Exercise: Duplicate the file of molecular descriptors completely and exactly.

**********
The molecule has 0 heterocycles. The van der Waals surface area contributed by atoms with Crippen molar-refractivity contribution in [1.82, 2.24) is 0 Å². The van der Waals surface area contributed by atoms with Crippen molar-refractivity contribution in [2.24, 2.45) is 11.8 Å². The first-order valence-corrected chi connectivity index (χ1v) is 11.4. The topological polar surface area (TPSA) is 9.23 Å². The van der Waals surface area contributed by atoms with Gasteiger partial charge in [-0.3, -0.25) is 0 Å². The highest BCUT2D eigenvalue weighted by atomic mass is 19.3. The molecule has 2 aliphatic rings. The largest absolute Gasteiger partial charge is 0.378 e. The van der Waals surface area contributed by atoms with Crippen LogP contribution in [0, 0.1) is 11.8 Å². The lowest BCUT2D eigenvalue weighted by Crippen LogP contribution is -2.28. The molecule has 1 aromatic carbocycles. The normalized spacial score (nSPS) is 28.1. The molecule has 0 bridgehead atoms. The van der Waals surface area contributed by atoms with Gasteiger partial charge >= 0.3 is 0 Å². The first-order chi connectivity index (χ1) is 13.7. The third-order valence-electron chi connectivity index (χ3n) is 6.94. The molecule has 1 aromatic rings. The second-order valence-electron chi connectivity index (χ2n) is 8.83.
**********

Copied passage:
The molecule has 0 heterocycles. The van der Waals surface area contributed by atoms with Crippen molar-refractivity contribution in [1.82, 2.24) is 0 Å². The van der Waals surface area contributed by atoms with Crippen molar-refractivity contribution in [2.24, 2.45) is 11.8 Å². The first-order valence-corrected chi connectivity index (χ1v) is 11.4. The topological polar surface area (TPSA) is 9.23 Å². The van der Waals surface area contributed by atoms with Gasteiger partial charge in [-0.3, -0.25) is 0 Å². The highest BCUT2D eigenvalue weighted by atomic mass is 19.3. The molecule has 2 aliphatic rings. The largest absolute Gasteiger partial charge is 0.378 e. The van der Waals surface area contributed by atoms with Crippen LogP contribution in [0, 0.1) is 11.8 Å². The lowest BCUT2D eigenvalue weighted by Crippen LogP contribution is -2.28. The molecule has 1 aromatic carbocycles. The normalized spacial score (nSPS) is 28.1. The molecule has 0 bridgehead atoms. The van der Waals surface area contributed by atoms with Gasteiger partial charge >= 0.3 is 0 Å². The first-order chi connectivity index (χ1) is 13.7. The third-order valence-electron chi connectivity index (χ3n) is 6.94. The molecule has 1 aromatic rings. The second-order valence-electron chi connectivity index (χ2n) is 8.83.